Business school relocates its classes to another dimension
Anyone that thought the existence of virtual world platforms was strictly for geeks and lonely souls think again. A European business school has announced plans to deliver virtual classes for its master's programmes, including MBA courses, through Second Life.
Second Life is a virtual 3D world where users create their own avatars. In Second Life, the avatars are called residents, and the only limitation in the creation of this second personality is the user's imagination. Fantasy reigns as real life identities are shed and new (virtual) ones invented.
The website was established last year and thousands of users have signed up to live their 'second life'. They have built a virtual home for their cyber personality to live in; they have made new virtual friends and they socialise at virtual bars; some have even created their own virtual companies and trade their goods and services with other residents using the company's exchange currency which, incidentally, can be traded for US dollars. Sound surreal? It is. It is also very real.
Statistics on the number of residents are unclear (the creators of Second Life, Linden Lab put the figure at more than 8,000,000; critics believe it to be half that number). All the same, thousands of users do appear to be living a computer-simulated existence.
Spain's Instituto de Empresa Business School (IE) intends to offer elective courses for its MBA programme in the autumn, delivering virtual classes through a newly constructed IE Second Life campus. IE, whose MBA programme was ranked No11 in a global MBA rankings this year by the Financial Times, already offers a master's degree in Telecom and Digital Business through the platform.
Director of the Master in Management in Telecom and Digital Business, Ricardo Perez, said the school saw the platform 'as a fantastic opportunity to explore new ways in which we can deliver our products to a wide range of participants. Second Life is a great experiment on how the internet and social relationships are going to evolve in the near future'.
Real life companies are already using the Second Life platform to market and build their brands.
Professor Perez said several IE students were members of the virtual community and it was a natural step to use the interactive elements of it to deliver teaching activities to the end users. 'IE has a long history of working with new platforms in innovative ways to provide high quality education offerings, and we want to experience it and help the community build a shared knowledge about the real possibilities of the medium,' he said.
The methodology of courses delivered through the platform will differ to the usual online mode of learning, according to Professor Perez. Students will participate in conferences and roundtables with companies that have initiatives in virtual worlds such as Second Life or in persistent game environments, and participate in activities which can only be done in those environments, such as role playing.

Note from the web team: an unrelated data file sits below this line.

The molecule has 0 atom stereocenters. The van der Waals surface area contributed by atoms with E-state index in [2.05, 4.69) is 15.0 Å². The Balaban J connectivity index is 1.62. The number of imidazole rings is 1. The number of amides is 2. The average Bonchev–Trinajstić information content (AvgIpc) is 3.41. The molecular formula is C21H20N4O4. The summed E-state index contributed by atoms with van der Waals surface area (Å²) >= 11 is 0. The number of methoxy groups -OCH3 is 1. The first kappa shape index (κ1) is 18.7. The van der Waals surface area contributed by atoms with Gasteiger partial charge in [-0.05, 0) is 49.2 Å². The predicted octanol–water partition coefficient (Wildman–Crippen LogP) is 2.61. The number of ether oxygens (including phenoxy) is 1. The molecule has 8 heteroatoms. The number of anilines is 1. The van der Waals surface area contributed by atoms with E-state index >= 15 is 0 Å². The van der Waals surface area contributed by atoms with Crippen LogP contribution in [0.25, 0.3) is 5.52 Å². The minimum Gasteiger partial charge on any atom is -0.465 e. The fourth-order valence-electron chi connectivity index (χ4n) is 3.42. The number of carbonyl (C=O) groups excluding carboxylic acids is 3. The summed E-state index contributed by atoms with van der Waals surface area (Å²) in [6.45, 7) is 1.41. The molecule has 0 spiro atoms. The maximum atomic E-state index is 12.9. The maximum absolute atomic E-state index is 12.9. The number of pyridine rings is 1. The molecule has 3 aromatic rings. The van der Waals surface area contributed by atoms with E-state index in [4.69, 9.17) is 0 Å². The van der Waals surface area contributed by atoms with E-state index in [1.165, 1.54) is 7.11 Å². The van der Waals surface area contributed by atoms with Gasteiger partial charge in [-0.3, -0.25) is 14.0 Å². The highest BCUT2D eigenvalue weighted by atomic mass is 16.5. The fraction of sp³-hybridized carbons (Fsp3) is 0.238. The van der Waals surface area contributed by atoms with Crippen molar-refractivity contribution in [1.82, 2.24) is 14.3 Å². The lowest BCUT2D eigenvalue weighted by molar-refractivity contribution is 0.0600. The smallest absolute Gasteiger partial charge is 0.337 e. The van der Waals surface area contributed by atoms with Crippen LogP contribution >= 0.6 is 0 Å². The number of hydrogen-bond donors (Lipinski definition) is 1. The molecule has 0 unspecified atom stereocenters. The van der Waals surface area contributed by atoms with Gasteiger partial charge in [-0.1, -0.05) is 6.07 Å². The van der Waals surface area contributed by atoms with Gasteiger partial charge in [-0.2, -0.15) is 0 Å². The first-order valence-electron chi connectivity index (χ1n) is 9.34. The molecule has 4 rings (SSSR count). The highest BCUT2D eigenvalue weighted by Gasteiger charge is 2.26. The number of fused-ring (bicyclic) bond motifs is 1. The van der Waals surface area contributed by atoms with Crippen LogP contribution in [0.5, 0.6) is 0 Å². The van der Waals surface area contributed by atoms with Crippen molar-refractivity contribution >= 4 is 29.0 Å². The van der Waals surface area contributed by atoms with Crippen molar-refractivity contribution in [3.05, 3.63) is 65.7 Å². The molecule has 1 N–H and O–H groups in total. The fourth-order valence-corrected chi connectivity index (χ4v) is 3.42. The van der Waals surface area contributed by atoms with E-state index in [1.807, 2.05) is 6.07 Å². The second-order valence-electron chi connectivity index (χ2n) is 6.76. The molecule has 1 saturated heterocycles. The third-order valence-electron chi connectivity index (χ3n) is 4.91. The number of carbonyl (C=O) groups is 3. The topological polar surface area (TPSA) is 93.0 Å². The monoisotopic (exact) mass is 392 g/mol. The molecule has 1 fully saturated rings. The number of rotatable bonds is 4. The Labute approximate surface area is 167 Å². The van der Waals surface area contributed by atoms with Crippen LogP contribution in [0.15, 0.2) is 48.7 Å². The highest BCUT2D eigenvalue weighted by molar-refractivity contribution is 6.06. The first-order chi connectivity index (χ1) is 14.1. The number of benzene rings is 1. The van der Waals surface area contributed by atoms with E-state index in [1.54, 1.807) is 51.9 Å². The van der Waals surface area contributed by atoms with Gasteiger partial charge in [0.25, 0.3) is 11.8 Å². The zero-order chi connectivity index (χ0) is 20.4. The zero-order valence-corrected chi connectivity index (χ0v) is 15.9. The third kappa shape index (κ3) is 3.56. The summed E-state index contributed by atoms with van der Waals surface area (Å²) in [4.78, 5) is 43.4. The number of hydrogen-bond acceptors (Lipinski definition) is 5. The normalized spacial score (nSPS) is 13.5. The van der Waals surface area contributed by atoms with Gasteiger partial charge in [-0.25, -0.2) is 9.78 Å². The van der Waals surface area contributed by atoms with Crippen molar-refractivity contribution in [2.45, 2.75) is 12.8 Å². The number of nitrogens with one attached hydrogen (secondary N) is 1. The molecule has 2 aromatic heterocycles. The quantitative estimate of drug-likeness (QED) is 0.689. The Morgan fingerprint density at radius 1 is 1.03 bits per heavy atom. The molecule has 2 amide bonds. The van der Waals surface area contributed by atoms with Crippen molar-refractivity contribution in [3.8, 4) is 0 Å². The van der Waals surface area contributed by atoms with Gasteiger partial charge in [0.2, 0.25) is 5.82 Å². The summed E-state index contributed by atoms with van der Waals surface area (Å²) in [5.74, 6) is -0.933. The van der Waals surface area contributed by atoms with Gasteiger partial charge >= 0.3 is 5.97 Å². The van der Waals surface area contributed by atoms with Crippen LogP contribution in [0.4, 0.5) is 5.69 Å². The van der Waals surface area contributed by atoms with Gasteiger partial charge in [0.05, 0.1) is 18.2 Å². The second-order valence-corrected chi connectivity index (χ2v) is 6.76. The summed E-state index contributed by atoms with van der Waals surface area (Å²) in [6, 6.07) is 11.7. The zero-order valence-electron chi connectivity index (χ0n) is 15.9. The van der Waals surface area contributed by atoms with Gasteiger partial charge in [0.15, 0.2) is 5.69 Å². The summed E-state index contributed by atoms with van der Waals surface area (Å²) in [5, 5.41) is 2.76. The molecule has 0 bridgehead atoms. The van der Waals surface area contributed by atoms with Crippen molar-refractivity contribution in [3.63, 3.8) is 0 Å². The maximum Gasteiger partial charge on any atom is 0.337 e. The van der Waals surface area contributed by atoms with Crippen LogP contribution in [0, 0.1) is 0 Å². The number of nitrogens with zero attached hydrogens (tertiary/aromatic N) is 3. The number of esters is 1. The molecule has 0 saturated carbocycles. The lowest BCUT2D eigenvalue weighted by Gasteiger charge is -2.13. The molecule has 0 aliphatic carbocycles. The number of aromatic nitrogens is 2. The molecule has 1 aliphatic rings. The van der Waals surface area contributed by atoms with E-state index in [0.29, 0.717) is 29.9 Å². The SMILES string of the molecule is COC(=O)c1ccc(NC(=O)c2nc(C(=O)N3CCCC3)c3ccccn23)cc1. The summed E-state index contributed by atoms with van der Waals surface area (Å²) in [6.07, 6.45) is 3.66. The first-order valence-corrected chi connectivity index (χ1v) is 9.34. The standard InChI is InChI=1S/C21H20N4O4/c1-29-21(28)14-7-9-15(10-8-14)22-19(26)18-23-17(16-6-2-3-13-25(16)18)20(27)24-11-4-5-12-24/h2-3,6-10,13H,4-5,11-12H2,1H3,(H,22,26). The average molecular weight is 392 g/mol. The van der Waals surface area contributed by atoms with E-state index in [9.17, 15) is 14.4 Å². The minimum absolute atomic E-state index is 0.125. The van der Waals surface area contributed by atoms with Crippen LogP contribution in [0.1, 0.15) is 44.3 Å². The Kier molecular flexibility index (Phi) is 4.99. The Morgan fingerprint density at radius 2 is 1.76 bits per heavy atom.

The school had used a new voice grid in a recent meeting with executives of Linden Lab which Professor Perez said added a completely new dimension to the platform 'and will change how people perceive its reality and interaction possibilities'.
A Conference Cycle run by the school through the year takes on different formats including presential, where the student goes to a classroom, video conference and Second Life. Professor Perez said with voice already a reality in Second Life it would use it more for conferences as part of the learning process. It would put students in contact with companies already working with virtual worlds.
The conference cycle was a great tool to put students in touch with what was happening in the industry because business leaders were invited to participate, Professor Perez said. 'We complement that conference cycle with a visit to key players in the Silicon Valley where we discuss with executives of those companies how they deal with innovation and the rapid pace of change in the industry.'
Critics of Second Life claim its interface is difficult to navigate. Professor Perez said the problems with the interface could be compared to the early days of the internet.
'We are at the doors of a new standard of communication and interaction. But it will probably change and evolve in ways we cannot imagine yet.'
He said as long as platforms such as Second Life continued to be innovative then so would those organisations that worked with them. 'We will have to constantly adapt the products to find the optimal mode of delivery for the market segments present in the communities.'
He added that IE's ongoing commitment to developing innovative and high quality online programmes would enable it to further develop a position in online communities such as Second Life, 'And whatever comes after them'.
He said since the announcement of the collaboration with Second Life, IE had been approached by companies asking for support in learning how they could use the platform as a tool for business.